The day following the announcement (Mar. 31) that Academy Award-winning rapper Common would speak at New Jersey’s Kean University’s commencement ceremony, the university stated that they would be looking into “other speaker options,” according to NBC New York.

The decision was made because of a song the Chicago-native released in 2000 titled “A Song For Assata,” which is a tribute to Assata Shakur (Joanne Chesimard) who was convicted for the 1973 death of New Jersey Trooper Werner Foerster.

Law enforcement officials took the selection of Common personally, claiming that if the rapper were to speak at the graduation, it would be a “slap in the face,” according to one union representative. Officials stated that the 15-year-old song sheds a sympathetic light on Shakur. Including lyrics referring to Shakur like “power and pride, ” “May God bless your soul, ” and “beautiful,” they deemed the song offensive because it gives the her sympathy.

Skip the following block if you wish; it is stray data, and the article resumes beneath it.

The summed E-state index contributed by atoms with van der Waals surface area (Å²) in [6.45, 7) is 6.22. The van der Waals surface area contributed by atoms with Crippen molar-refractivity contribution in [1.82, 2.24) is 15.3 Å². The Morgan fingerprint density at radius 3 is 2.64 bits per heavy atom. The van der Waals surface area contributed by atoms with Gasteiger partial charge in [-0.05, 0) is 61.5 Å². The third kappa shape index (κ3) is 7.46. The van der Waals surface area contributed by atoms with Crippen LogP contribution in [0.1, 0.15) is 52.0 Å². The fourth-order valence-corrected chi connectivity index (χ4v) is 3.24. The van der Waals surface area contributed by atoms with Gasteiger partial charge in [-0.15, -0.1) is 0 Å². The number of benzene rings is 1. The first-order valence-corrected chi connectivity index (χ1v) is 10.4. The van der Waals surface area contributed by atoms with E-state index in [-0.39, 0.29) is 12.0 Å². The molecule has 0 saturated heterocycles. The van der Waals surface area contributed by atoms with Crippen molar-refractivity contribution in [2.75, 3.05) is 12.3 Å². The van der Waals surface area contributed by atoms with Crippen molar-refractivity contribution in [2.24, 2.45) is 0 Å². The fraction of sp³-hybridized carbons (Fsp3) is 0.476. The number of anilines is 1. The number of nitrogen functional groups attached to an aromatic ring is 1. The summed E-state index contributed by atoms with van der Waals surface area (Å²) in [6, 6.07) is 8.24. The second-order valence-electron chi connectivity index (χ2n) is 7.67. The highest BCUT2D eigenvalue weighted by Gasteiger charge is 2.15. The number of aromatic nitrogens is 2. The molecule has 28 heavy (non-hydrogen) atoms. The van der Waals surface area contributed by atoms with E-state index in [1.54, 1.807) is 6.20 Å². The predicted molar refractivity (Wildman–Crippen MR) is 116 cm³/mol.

Shakur has been living in Cuba for decades as a fugitive. She recently reappeared on the radar after conversations between the US and Cuba have turned amicable. Lawmakers have called on Cuba to return Shakur to the USA, to which the Cuban government has refused.

It is worth noting that many in the African-American community support Shakur—who is a former Black Panther—and say she was set up.